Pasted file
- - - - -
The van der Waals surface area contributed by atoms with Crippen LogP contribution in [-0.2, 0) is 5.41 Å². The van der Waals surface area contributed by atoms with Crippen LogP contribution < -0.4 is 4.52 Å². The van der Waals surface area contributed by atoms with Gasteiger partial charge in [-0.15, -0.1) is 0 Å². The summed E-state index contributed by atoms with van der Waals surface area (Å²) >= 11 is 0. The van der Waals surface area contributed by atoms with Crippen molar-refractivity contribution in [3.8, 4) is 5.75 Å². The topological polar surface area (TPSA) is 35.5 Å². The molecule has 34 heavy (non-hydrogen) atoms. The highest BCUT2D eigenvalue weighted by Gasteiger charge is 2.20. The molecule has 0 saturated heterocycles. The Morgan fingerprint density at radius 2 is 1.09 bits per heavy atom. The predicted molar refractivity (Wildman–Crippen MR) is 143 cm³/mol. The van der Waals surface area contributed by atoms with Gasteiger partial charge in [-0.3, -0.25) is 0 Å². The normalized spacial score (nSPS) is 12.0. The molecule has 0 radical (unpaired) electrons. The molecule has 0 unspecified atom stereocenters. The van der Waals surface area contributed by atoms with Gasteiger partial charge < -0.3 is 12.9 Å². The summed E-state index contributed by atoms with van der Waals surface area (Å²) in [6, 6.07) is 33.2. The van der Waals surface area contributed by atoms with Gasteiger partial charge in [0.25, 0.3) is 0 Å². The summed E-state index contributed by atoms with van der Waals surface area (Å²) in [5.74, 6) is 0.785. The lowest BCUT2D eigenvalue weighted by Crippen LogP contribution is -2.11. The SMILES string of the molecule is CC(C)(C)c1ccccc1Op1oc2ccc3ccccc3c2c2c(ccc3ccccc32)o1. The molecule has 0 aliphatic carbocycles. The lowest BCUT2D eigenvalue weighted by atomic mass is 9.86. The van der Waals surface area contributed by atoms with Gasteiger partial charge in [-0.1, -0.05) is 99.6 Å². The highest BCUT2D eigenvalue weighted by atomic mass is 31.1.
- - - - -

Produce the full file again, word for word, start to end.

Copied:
The van der Waals surface area contributed by atoms with Crippen LogP contribution in [-0.2, 0) is 5.41 Å². The van der Waals surface area contributed by atoms with Crippen LogP contribution < -0.4 is 4.52 Å². The van der Waals surface area contributed by atoms with Gasteiger partial charge in [-0.15, -0.1) is 0 Å². The summed E-state index contributed by atoms with van der Waals surface area (Å²) >= 11 is 0. The van der Waals surface area contributed by atoms with Crippen molar-refractivity contribution in [3.8, 4) is 5.75 Å². The topological polar surface area (TPSA) is 35.5 Å². The molecule has 34 heavy (non-hydrogen) atoms. The highest BCUT2D eigenvalue weighted by Gasteiger charge is 2.20. The molecule has 0 saturated heterocycles. The Morgan fingerprint density at radius 2 is 1.09 bits per heavy atom. The predicted molar refractivity (Wildman–Crippen MR) is 143 cm³/mol. The van der Waals surface area contributed by atoms with Gasteiger partial charge in [-0.3, -0.25) is 0 Å². The normalized spacial score (nSPS) is 12.0. The molecule has 0 radical (unpaired) electrons. The molecule has 0 unspecified atom stereocenters. The van der Waals surface area contributed by atoms with Gasteiger partial charge < -0.3 is 12.9 Å². The summed E-state index contributed by atoms with van der Waals surface area (Å²) in [6, 6.07) is 33.2. The van der Waals surface area contributed by atoms with Gasteiger partial charge in [0.25, 0.3) is 0 Å². The summed E-state index contributed by atoms with van der Waals surface area (Å²) in [5.74, 6) is 0.785. The lowest BCUT2D eigenvalue weighted by Crippen LogP contribution is -2.11. The SMILES string of the molecule is CC(C)(C)c1ccccc1Op1oc2ccc3ccccc3c2c2c(ccc3ccccc32)o1. The molecule has 0 aliphatic carbocycles. The lowest BCUT2D eigenvalue weighted by atomic mass is 9.86. The van der Waals surface area contributed by atoms with Gasteiger partial charge in [-0.1, -0.05) is 99.6 Å². The highest BCUT2D eigenvalue weighted by atomic mass is 31.1.